Le groupe interpartis, qui planche sur la régularisation du marché du cannabis à Genève, vient de publier son deuxième rapport. Il dit avoir bien entendu les critiques émises en décembre 2013 et les préoccupations des opposants, mais il tient à son idée, celle d'implanter à Genève le modèle de consommation espagnol. Il s'agirait d'autoriser pour les adultes exclusivement, sur une période d'essai de trois ans, la distribution, la vente et la consommation de cannabis dans le cadre d’associations contrôlées par l’Etat.
Barcelona has a new tourist attraction that some locals wish would disappear: a burgeoning number of "cannabis clubs," where people can legally buy and smoke pot. Although selling marijuana is against the law in Spain, some regions allow local residents to set up nonprofit clubs whose members grow and share it for personal use. As recently as 2011, only a few dozen such groups were in the Catalonia region, which includes Barcelona. But since then, the number has risen to about 400.
The Barcelona city council announced that no new cannabis clubs will be allowed to open in the city for one year in order to halt their proliferation and allow for tighter regulation of the 160 clubs that already exist.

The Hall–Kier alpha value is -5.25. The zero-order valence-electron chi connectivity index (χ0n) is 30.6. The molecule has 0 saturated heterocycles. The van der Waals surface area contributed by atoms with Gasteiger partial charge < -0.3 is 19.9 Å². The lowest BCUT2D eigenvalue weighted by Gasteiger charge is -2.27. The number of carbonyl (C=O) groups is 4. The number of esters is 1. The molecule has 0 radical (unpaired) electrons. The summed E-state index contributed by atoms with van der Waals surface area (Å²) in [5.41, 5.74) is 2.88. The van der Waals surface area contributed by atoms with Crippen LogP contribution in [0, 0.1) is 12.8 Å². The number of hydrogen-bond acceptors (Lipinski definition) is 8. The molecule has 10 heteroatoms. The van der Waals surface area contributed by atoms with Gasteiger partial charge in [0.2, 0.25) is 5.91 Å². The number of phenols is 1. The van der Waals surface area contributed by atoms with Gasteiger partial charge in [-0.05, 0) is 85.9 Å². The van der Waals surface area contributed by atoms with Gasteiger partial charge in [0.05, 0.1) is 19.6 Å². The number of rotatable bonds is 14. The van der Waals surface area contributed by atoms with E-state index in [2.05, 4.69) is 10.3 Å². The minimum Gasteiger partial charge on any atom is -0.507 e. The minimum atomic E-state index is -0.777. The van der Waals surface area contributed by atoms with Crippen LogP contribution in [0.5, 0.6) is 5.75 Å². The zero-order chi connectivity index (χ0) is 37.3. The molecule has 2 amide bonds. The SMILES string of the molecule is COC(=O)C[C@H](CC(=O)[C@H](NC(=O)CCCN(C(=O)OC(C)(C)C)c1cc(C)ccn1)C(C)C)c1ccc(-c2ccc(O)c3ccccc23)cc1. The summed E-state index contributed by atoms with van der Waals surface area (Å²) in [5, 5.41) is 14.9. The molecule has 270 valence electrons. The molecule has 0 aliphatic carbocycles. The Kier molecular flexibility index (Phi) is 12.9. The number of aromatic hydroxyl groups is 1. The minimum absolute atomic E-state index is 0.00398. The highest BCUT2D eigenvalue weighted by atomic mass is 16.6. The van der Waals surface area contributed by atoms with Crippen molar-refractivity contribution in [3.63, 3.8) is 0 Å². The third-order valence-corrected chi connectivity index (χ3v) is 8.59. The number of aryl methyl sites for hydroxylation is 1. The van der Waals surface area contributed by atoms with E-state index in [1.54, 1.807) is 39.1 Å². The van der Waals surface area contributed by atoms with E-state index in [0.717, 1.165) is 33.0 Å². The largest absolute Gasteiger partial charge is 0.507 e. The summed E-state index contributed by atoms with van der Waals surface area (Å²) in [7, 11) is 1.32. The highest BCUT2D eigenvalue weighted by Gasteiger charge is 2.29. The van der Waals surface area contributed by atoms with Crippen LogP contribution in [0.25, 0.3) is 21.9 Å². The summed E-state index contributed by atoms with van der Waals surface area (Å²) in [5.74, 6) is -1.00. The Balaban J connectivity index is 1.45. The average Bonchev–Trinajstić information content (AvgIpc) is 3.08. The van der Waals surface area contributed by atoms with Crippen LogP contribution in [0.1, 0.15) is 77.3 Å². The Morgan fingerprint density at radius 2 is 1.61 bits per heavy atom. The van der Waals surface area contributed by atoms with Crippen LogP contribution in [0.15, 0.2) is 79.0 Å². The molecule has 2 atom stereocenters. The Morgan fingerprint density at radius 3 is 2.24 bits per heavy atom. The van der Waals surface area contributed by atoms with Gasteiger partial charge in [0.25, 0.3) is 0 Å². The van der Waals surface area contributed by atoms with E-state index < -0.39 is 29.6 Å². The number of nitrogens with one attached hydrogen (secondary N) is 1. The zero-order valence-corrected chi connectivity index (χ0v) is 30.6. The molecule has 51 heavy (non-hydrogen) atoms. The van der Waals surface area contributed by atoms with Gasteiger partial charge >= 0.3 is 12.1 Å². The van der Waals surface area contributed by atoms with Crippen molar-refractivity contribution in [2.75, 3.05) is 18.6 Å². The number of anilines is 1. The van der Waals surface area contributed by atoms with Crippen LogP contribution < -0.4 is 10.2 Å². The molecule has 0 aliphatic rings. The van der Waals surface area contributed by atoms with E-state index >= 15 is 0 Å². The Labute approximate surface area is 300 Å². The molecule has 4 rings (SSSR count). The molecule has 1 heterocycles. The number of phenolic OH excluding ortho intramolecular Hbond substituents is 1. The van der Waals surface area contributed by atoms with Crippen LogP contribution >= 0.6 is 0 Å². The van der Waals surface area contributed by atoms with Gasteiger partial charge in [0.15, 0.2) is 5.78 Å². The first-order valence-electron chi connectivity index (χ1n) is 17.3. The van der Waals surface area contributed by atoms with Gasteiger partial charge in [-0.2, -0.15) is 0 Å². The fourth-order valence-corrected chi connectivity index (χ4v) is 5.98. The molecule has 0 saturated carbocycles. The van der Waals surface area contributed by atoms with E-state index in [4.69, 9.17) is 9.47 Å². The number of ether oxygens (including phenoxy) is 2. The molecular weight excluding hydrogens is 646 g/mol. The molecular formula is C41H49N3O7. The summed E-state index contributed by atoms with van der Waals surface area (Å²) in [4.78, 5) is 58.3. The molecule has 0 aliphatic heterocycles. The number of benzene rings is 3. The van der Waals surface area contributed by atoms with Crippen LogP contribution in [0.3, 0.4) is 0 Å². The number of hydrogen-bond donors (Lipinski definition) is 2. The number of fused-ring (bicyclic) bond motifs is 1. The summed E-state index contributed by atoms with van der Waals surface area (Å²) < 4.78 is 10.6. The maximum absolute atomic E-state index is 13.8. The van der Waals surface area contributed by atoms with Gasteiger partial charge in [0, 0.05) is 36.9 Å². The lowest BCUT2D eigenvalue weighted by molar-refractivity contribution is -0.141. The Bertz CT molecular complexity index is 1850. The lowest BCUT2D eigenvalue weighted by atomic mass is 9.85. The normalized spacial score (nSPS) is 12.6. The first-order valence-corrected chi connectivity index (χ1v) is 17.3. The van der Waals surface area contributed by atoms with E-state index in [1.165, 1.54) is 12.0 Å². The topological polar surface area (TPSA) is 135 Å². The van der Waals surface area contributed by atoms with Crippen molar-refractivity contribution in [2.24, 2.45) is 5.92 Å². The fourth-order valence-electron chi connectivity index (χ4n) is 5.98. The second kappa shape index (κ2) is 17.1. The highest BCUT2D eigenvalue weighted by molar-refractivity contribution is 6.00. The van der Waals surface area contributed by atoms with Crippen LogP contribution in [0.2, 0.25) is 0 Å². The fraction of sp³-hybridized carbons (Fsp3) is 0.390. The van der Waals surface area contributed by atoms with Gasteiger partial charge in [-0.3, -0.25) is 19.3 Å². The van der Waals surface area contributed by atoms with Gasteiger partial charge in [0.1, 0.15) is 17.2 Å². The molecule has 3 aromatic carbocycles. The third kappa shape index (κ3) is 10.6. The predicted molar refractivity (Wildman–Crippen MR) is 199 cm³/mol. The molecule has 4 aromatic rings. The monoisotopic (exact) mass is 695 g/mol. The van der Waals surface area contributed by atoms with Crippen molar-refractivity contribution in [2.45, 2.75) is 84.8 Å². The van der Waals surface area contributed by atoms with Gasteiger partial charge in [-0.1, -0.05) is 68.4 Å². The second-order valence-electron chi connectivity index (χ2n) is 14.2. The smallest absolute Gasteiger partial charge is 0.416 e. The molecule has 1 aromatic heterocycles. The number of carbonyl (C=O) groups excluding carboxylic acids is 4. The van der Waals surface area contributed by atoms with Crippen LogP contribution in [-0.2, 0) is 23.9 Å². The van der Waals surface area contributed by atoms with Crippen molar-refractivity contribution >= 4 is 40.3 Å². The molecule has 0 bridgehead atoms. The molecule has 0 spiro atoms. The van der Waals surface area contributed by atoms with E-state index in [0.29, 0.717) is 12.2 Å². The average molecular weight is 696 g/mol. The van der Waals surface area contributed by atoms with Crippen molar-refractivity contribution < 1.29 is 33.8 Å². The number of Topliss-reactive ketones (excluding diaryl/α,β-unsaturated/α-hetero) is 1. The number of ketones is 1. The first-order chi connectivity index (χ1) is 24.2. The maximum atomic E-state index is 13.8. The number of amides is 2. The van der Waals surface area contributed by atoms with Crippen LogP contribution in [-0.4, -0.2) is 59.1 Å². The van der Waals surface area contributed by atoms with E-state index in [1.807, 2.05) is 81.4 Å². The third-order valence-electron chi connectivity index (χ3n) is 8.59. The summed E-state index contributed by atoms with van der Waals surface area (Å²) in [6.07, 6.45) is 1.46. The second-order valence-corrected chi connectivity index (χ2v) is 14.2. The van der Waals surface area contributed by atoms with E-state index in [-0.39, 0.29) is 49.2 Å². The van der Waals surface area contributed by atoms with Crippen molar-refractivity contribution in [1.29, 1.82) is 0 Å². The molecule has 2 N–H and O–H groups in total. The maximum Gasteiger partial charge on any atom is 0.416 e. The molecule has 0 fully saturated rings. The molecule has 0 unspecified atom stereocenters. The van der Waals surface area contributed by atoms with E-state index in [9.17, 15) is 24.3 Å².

Growing numbers of visitors are purchasing a few grams of marijuana while on holiday in Barcelona, a city that is already being described as the "Holland of the South." All one needs to do is become a member of a cannabis club, many of which advertise on the internet, and place an order by phone or online. But for the first time in the Catalan capital, a judge has ordered a club closure on the grounds that it was engaging in drug trafficking.
Legalisation of cannabis is making slow but unstoppable progress across much of the developed world, many experts believe, following the end of prohibition in two US states. In Amsterdam, long famous for its coffee shops, international experts gathering to discuss cannabis regulation said the international conventions, once so heavily policed by the US, would now be increasingly flouted. Already many countries, most notably the Netherlands and Spain, have bypassed the rules.
Cannabis is the world’s most widely used illicit drug. But for how much longer? In a short space of time we have moved from absolute global prohibition of the drug, with the emergence of legalised and regulated production and retail not in just one nation (Uruguay) but also, surprisingly, in two US states (Colorado and Washington). Do these and other new permissive models in Spain and Belgium, for example, point to a tipping point in the debate? Could cannabis step out of the shadows and join the ranks of alcohol and tobacco, the world’s most popular legal and regulated drugs?